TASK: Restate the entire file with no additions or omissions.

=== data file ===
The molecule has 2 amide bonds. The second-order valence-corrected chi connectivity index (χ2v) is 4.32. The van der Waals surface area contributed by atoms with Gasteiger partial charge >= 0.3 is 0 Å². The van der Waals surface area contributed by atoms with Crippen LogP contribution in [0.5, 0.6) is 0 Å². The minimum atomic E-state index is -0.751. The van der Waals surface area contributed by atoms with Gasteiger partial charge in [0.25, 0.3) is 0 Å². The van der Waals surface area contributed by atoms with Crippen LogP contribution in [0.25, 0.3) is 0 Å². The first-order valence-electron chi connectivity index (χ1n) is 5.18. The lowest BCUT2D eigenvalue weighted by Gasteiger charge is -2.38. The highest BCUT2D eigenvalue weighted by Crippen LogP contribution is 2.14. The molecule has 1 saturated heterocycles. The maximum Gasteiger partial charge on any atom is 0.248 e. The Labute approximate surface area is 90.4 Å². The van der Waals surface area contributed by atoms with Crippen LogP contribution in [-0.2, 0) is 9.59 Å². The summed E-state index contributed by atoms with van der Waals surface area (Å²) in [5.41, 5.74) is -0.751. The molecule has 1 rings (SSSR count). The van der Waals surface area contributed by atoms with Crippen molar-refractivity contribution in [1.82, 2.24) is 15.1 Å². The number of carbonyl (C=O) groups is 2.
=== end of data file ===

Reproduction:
The molecule has 2 amide bonds. The second-order valence-corrected chi connectivity index (χ2v) is 4.32. The van der Waals surface area contributed by atoms with Gasteiger partial charge >= 0.3 is 0 Å². The van der Waals surface area contributed by atoms with Crippen LogP contribution in [0.5, 0.6) is 0 Å². The minimum atomic E-state index is -0.751. The van der Waals surface area contributed by atoms with Gasteiger partial charge in [0.25, 0.3) is 0 Å². The van der Waals surface area contributed by atoms with Crippen LogP contribution in [0.25, 0.3) is 0 Å². The first-order valence-electron chi connectivity index (χ1n) is 5.18. The lowest BCUT2D eigenvalue weighted by Gasteiger charge is -2.38. The highest BCUT2D eigenvalue weighted by Crippen LogP contribution is 2.14. The molecule has 1 saturated heterocycles. The maximum Gasteiger partial charge on any atom is 0.248 e. The Labute approximate surface area is 90.4 Å². The van der Waals surface area contributed by atoms with Crippen LogP contribution in [-0.2, 0) is 9.59 Å². The summed E-state index contributed by atoms with van der Waals surface area (Å²) in [5.41, 5.74) is -0.751. The molecule has 1 rings (SSSR count). The van der Waals surface area contributed by atoms with Crippen molar-refractivity contribution in [1.82, 2.24) is 15.1 Å². The number of carbonyl (C=O) groups is 2.